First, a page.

Chapter 1: Professional Business Communication

3 Communications Process: Encoding and Decoding

In basic terms, humans communicate through a process of encoding and decoding. The encoder is the person who develops and sends the message. As represented in Figure 1.1 below, the encoder must determine how the message will be received by the audience, and make adjustments so the message is received the way they want it to be received.

Encoding is the process of turning thoughts into communication. The encoder uses a ‘medium’ to send the message — a phone call, email, text message, face-to-face meeting, or other communication tool. The level of conscious thought that goes into encoding messages may vary. The encoder should also take into account any ‘noise’ that might interfere with their message, such as other messages, distractions, or influences.

The audience then ‘decodes’, or interprets, the message for themselves. Decoding is the process of turning communication into thoughts. For example, you may realize you’re hungry and encode the following message to send to your roommate: “I’m hungry. Do you want to get pizza tonight?” As your roommate receives the message, they decode your communication and turn it back into thoughts to make meaning.

Figure 1.1. The communication process. Encoding, media, and decoding (Hawkins, 2016).

Of course, you don’t just communicate verbally—you have various options, or channels, for communication. Encoded messages are sent through a channel, or a sensory route, on which a message travels to the receiver for decoding. While communication can be sent and received using any sensory route (sight, smell, touch, taste, or sound), most communication occurs through visual (sight) and/or auditory (sound) channels. If your roommate has headphones on and is engrossed in a video game, you may need to get their attention by waving your hands before you can ask them about dinner.

The transmission model of communication describes communication as a linear, one-way process in which a sender intentionally transmits a message to a receiver (Ellis & McClintock, 1990). This model focuses on the sender and message within a communication encounter. Although the receiver is included in the model, this role is viewed as more of a target or end point rather than part of an ongoing process. You are left to presume that the receiver either successfully receives and understands the message or does not. Think of how a radio message is sent from a person in the radio studio to you listening in your car. The sender is the radio announcer who encodes a verbal message that is transmitted by a radio tower through electromagnetic waves (the channel) and eventually reaches your (the receiver’s) ears via an antenna and speakers in order to be decoded. The radio announcer doesn’t really know if you receive their message or not, but if the equipment is working and the channel is free of static, then there is a good chance that the message was successfully received.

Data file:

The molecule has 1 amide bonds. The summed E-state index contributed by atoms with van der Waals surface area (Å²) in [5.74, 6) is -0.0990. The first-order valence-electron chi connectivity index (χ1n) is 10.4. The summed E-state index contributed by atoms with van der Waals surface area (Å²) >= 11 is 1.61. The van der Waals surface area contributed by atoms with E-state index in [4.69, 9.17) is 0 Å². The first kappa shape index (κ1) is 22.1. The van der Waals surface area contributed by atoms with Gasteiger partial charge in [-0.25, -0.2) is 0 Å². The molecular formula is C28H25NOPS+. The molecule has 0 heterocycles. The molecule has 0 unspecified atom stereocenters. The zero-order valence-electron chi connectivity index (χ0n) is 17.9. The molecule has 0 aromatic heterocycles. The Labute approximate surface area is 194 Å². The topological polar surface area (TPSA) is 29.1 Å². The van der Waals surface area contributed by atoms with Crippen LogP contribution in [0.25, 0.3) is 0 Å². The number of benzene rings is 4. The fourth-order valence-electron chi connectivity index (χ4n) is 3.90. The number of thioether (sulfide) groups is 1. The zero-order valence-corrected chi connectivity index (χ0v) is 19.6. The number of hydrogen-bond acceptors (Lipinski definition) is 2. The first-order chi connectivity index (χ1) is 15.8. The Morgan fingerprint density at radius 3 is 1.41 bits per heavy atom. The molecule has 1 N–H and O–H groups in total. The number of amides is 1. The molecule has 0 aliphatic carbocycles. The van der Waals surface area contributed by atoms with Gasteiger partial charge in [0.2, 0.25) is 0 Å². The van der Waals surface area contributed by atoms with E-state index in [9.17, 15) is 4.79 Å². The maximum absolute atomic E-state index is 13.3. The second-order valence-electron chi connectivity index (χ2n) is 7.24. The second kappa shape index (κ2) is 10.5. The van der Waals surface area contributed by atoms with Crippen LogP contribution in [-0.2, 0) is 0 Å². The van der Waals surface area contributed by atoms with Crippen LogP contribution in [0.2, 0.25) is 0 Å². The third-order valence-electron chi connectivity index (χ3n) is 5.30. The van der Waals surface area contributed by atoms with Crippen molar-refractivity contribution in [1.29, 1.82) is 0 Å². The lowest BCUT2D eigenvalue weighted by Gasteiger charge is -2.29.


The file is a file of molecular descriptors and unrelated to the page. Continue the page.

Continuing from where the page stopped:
The interaction model of communication describes communication as a process in which participants alternate positions as sender and receiver and generate meaning by sending messages and receiving feedback within physical and psychological contexts (Schramm, 1997). Rather than illustrating communication as a linear, one-way process, the interaction model incorporates feedback, which makes communication a more interactive, two-way process. Feedback includes messages sent in response to other messages. For example, your instructor may respond to a point you raise during class discussion or you may point to the sofa when your roommate asks you where the remote control is. The inclusion of a feedback loop also leads to a more complex understanding of the roles of participants in a communication encounter. Rather than having one sender, one message, and one receiver, this model has two sender-receivers who exchange messages. Each participant alternates roles as sender and receiver in order to keep a communication encounter going. Although this seems like a perceptible and deliberate process, you alternate between the roles of sender and receiver very quickly and often without conscious thought.

The transaction model of communication describes communication as a process in which communicators generate social realities within social, relational, and cultural contexts. In this model, you don’t just communicate to exchange messages; you communicate to create relationships, form intercultural alliances, shape your self-concepts, and engage with others in dialogue to create communities. In short, you don’t communicate about your realities; communication helps to construct your realities (and the realities of others).

The roles of sender and receiver in the transaction model of communication differ significantly from the other models. Instead of labeling participants as senders and receivers, the people in a communication encounter are referred to as communicators. Unlike the interaction model, which suggests that participants alternate positions as sender and receiver, the transaction model suggests that you are simultaneously a sender and a receiver. For example, when meeting a new friend, you send verbal messages about your interests and background, your companion reacts nonverbally. You don’t wait until you are done sending your verbal message to start receiving and decoding the nonverbal messages of your new friend. Instead, you are simultaneously sending your verbal message and receiving your friend’s nonverbal messages. This is an important addition to the model because it allows you to understand how you are able to adapt your communication—for example, adapting a verbal message—in the middle of sending it based on the communication you are simultaneously receiving from your communication partner.

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